Friends and relatives of the late Sheena Morris, who died in 2009, picketed Bradenton Beach City Hall Aug. 16 demanding law enforcement do more to find out what happened to the 25-year-old woman.
Morris’ death was initially ruled a suicide, but the cause of death was changed in 2011 to undetermined after forensic experts, hired by Morris’ family, said the crime scene could have been staged.
Kelly Osborn, Morris’ mother, has launched a public campaign demanding the case be investigated by the Federal Bureau of Investigation. The FBI said the case is not in their jurisdiction, and has declined to investigate it.
The Florida Department of Law Enforcement has agreed to review the case and ordered the case file sealed last week. A 15-member FDLE board is being assembled to review the case in Sebring, but Osborn says that’s not good enough.
“They are reviewing the case, not investigating the case,” she said to reporters outside city hall.
Osborn said Mayor John Shaughnessy has done nothing to help the case get reopened and expressed frustration over the lack of communication from the city.
“They are putting their hands over their eyes and covering their ears,” she said. “I’m on a journey, and it’s been a long journey. It’s absurd for a family to have to go through this. I want them to know that I’m not giving up.”
Police Chief Sam Speciale has expressed sympathy for what Osborn is going through, but insists his department did a thorough investigation. He said he would reopen the case if there was any credible evidence to suggest foul play. Speciale previously said he stands behind the suicide ruling.
Osborn has said that she has evidence, but she has never presented it. Outside city hall, Osborn said the police already have all the evidence they need.
“When the sheriff’s office processed the crime scene they took clippings of Sheena’s fingernails,” she said. “That evidence is rotting away in a non-environment controlled room at the Bradenton Beach Police Department. They have done nothing with it.”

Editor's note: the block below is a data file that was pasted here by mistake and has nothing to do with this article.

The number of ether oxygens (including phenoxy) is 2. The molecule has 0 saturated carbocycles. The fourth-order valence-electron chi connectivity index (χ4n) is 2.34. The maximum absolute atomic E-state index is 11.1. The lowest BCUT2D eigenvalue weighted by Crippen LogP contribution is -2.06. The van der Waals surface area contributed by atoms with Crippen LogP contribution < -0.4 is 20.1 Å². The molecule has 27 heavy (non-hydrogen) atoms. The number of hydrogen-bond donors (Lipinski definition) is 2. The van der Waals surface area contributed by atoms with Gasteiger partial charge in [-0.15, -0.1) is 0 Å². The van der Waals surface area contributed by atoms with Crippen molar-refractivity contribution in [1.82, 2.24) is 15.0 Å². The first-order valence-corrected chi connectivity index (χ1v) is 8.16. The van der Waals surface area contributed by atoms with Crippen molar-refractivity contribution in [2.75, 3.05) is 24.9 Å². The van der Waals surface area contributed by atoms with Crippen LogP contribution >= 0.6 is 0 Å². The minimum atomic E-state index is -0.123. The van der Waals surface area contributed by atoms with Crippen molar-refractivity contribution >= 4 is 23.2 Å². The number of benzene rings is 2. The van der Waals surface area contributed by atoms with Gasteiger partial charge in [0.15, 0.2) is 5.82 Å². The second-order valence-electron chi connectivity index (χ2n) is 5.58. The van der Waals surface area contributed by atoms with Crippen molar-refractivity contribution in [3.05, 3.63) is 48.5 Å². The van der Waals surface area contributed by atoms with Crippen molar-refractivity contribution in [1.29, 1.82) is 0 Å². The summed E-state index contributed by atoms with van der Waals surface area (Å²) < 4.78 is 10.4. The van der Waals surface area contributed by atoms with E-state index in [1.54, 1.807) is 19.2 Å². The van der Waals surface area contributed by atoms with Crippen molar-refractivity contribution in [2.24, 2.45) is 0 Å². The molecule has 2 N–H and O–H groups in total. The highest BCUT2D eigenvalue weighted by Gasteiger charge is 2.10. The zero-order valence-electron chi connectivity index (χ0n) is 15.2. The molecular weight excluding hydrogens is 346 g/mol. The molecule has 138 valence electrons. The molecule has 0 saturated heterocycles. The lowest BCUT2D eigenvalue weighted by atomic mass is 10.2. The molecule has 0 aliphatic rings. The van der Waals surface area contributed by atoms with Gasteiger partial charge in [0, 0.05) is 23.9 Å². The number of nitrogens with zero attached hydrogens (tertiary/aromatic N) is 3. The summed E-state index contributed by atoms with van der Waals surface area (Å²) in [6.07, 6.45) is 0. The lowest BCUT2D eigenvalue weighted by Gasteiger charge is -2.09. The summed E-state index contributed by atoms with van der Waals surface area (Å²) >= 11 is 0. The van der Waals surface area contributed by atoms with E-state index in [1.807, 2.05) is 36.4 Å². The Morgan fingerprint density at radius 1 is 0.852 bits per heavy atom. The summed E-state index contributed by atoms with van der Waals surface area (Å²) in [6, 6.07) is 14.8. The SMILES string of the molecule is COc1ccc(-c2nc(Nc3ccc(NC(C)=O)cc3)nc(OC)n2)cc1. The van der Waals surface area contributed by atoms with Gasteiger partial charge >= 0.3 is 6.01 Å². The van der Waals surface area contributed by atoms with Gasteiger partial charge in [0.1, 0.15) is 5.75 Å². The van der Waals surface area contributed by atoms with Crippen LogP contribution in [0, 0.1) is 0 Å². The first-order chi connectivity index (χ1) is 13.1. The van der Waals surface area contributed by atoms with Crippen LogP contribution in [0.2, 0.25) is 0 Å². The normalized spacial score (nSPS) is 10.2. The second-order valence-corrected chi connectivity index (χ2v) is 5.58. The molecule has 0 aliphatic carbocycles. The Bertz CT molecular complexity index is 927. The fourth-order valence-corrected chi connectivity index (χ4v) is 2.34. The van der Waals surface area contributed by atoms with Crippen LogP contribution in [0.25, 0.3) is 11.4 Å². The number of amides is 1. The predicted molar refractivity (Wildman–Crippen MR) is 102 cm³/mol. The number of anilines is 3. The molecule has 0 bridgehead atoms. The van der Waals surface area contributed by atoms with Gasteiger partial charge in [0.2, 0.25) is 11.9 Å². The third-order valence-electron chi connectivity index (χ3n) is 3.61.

Osborn said BBPD is trying to cover up its mistakes in the investigation of Morris’ death.
“There’s a lot going on in this town,” she said. “There is a lot of cover up and I’m going to get to the bottom of it.”
Osborn points out past BBPD problems
Osborn said past reports and letters of reprimand on a BBPD officer support her claim that BBPD is inept to handle what she calls a murder investigation.
A month after her daughter’s death, the same officer who responded to the initial disturbance call at the BridgeWalk Resort where Morris was later found dead, was reprimanded for not following procedure in another death investigation.
Officer Mike Bazzell was reprimanded for “not following procedures and good judgment” in the death of a 49-year-old woman who was found in a bathtub by her fiance. Bazzell’s investigation consisted of an “extensive visual assessment of the body,” in classifying it as a natural death, and failed to contact his supervisors.
Osborn said it’s that type of police work that went into investigating her daughter’s death.
“I’m angry,” she told commissioners at an Aug. 6 city commission meeting. “This is absurd. These mistakes made by this department are just not about my daughter. There’s more.”
Osborn called for Shaughnessy to start showing some leadership.
“I’m not responding to this,” said Shaughnessy. “I have nothing to say. It’s under investigation by FDLE. Until that is done, I have nothing to say. When I get all the facts, I will respond and that will be fair to everyone involved.”
Further BBPD issues raised by locals
Osborn wasn’t the only one at the Aug. 16 commission meeting to raise concerns over BBPD’s work.
Patrick Shomo said he saw some reports of burglaries next to his Bradenton Beach vacation home and when he went to check, “I found someone sleeping there while I was gone.”
Shomo said the homeless man is known to police, and when he called BBPD, “I had a rather odd 15-minute conversation where I was told the police would not take complaints over the phone.”
Shomo said the conversation took a bizarre twist when he was told the only way he would get police assistance was if, “I was home at the same time as the lawbreaker, and if he would sign a waiver saying he’s not supposed to be there.”
Resident Jo Ann Meilner also said she had a problem with BBPD. Meilner told commissioners a boat had washed up to her dock and a BBPD officer told her there was nothing he could do.
“I looked all over town for a police officer and couldn’t find one,” said Meilner. “I finally went to the police department and was told if nobody comes by in a couple of days, then I could get rid of it.”
Meilner said she then called the county, “and within a half hour they had responded, got the registration number and contacted the owner. I’d say that’s a bit of a lack of police work on the part of Bradenton Beach. Seems like a pattern is developing.”
Shaughnessy pledged to look into both incidents.